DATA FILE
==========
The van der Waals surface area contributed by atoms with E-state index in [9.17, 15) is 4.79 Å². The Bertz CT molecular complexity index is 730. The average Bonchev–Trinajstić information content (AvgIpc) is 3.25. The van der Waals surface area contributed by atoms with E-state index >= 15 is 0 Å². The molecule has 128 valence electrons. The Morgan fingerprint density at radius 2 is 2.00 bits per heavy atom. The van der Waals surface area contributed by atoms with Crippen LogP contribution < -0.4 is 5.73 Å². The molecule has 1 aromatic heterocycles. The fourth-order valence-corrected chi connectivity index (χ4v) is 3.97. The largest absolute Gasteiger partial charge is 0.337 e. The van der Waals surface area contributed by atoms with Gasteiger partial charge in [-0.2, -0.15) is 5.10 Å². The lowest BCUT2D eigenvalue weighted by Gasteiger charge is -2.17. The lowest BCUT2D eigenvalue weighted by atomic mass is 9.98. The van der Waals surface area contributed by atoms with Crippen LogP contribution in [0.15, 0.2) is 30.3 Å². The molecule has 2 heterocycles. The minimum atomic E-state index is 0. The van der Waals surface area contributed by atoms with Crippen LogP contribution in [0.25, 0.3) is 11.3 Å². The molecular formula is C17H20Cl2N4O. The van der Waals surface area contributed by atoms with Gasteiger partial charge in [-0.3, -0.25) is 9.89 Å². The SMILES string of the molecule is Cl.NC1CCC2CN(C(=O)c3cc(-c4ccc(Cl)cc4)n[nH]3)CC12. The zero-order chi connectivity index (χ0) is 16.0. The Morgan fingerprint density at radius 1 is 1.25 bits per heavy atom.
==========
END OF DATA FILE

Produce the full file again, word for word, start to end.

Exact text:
The van der Waals surface area contributed by atoms with E-state index in [9.17, 15) is 4.79 Å². The Bertz CT molecular complexity index is 730. The average Bonchev–Trinajstić information content (AvgIpc) is 3.25. The van der Waals surface area contributed by atoms with E-state index >= 15 is 0 Å². The molecule has 128 valence electrons. The Morgan fingerprint density at radius 2 is 2.00 bits per heavy atom. The van der Waals surface area contributed by atoms with Crippen LogP contribution < -0.4 is 5.73 Å². The molecule has 1 aromatic heterocycles. The fourth-order valence-corrected chi connectivity index (χ4v) is 3.97. The largest absolute Gasteiger partial charge is 0.337 e. The van der Waals surface area contributed by atoms with Gasteiger partial charge in [-0.2, -0.15) is 5.10 Å². The lowest BCUT2D eigenvalue weighted by Gasteiger charge is -2.17. The lowest BCUT2D eigenvalue weighted by atomic mass is 9.98. The van der Waals surface area contributed by atoms with Crippen LogP contribution in [0.15, 0.2) is 30.3 Å². The molecule has 2 heterocycles. The minimum atomic E-state index is 0. The van der Waals surface area contributed by atoms with Crippen LogP contribution in [0.25, 0.3) is 11.3 Å². The molecular formula is C17H20Cl2N4O. The van der Waals surface area contributed by atoms with Gasteiger partial charge in [-0.3, -0.25) is 9.89 Å². The SMILES string of the molecule is Cl.NC1CCC2CN(C(=O)c3cc(-c4ccc(Cl)cc4)n[nH]3)CC12. The zero-order chi connectivity index (χ0) is 16.0. The Morgan fingerprint density at radius 1 is 1.25 bits per heavy atom.